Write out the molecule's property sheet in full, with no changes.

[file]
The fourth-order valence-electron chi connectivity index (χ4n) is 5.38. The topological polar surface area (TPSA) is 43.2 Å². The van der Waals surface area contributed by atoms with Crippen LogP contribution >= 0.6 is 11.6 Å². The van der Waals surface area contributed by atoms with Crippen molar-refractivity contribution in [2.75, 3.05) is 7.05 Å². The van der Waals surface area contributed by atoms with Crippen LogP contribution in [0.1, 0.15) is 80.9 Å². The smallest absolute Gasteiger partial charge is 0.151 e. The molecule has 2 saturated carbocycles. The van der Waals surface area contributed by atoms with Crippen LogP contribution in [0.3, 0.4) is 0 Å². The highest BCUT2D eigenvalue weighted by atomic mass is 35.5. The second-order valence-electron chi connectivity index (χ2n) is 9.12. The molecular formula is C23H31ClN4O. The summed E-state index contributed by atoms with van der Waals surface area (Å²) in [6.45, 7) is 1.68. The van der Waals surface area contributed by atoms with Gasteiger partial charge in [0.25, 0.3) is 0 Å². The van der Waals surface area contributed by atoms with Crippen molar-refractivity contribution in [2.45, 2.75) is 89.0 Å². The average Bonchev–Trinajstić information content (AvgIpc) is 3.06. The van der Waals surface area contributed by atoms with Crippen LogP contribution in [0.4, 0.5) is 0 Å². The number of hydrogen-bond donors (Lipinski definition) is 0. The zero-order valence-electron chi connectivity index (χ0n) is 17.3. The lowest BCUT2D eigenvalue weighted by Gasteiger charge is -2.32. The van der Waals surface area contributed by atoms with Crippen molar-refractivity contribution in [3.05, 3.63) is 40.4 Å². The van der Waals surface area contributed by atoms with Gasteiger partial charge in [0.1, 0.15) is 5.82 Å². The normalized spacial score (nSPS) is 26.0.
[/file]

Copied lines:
The fourth-order valence-electron chi connectivity index (χ4n) is 5.38. The topological polar surface area (TPSA) is 43.2 Å². The van der Waals surface area contributed by atoms with Crippen LogP contribution >= 0.6 is 11.6 Å². The van der Waals surface area contributed by atoms with Crippen molar-refractivity contribution in [2.75, 3.05) is 7.05 Å². The van der Waals surface area contributed by atoms with Crippen LogP contribution in [0.1, 0.15) is 80.9 Å². The smallest absolute Gasteiger partial charge is 0.151 e. The molecule has 2 saturated carbocycles. The van der Waals surface area contributed by atoms with Crippen LogP contribution in [0.3, 0.4) is 0 Å². The highest BCUT2D eigenvalue weighted by atomic mass is 35.5. The second-order valence-electron chi connectivity index (χ2n) is 9.12. The molecular formula is C23H31ClN4O. The summed E-state index contributed by atoms with van der Waals surface area (Å²) in [6.45, 7) is 1.68. The van der Waals surface area contributed by atoms with Gasteiger partial charge in [0.25, 0.3) is 0 Å². The van der Waals surface area contributed by atoms with Crippen molar-refractivity contribution in [2.45, 2.75) is 89.0 Å². The average Bonchev–Trinajstić information content (AvgIpc) is 3.06. The van der Waals surface area contributed by atoms with Crippen LogP contribution in [0.4, 0.5) is 0 Å². The number of hydrogen-bond donors (Lipinski definition) is 0. The zero-order valence-electron chi connectivity index (χ0n) is 17.3. The lowest BCUT2D eigenvalue weighted by Gasteiger charge is -2.32. The van der Waals surface area contributed by atoms with Crippen molar-refractivity contribution in [3.05, 3.63) is 40.4 Å². The van der Waals surface area contributed by atoms with Gasteiger partial charge in [0.1, 0.15) is 5.82 Å². The normalized spacial score (nSPS) is 26.0.